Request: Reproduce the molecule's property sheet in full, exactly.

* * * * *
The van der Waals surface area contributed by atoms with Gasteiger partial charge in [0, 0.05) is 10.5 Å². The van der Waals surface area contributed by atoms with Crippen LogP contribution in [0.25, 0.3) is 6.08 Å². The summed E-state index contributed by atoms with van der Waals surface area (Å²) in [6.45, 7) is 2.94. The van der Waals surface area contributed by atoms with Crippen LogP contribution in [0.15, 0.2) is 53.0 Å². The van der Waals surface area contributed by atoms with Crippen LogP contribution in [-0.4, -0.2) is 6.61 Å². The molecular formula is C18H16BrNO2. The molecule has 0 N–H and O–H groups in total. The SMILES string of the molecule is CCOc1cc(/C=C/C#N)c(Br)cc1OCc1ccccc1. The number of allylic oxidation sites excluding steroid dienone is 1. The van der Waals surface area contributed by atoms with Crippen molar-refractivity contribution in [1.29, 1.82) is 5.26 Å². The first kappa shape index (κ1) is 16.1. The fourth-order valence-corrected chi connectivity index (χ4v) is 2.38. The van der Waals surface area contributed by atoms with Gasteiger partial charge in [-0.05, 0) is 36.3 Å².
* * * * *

The van der Waals surface area contributed by atoms with Gasteiger partial charge in [0, 0.05) is 10.5 Å². The van der Waals surface area contributed by atoms with Crippen LogP contribution in [0.25, 0.3) is 6.08 Å². The summed E-state index contributed by atoms with van der Waals surface area (Å²) in [6.45, 7) is 2.94. The van der Waals surface area contributed by atoms with Crippen LogP contribution in [0.15, 0.2) is 53.0 Å². The van der Waals surface area contributed by atoms with Crippen LogP contribution in [-0.4, -0.2) is 6.61 Å². The molecular formula is C18H16BrNO2. The molecule has 0 N–H and O–H groups in total. The SMILES string of the molecule is CCOc1cc(/C=C/C#N)c(Br)cc1OCc1ccccc1. The number of allylic oxidation sites excluding steroid dienone is 1. The van der Waals surface area contributed by atoms with Crippen molar-refractivity contribution in [1.29, 1.82) is 5.26 Å². The first kappa shape index (κ1) is 16.1. The fourth-order valence-corrected chi connectivity index (χ4v) is 2.38. The van der Waals surface area contributed by atoms with Gasteiger partial charge in [-0.05, 0) is 36.3 Å².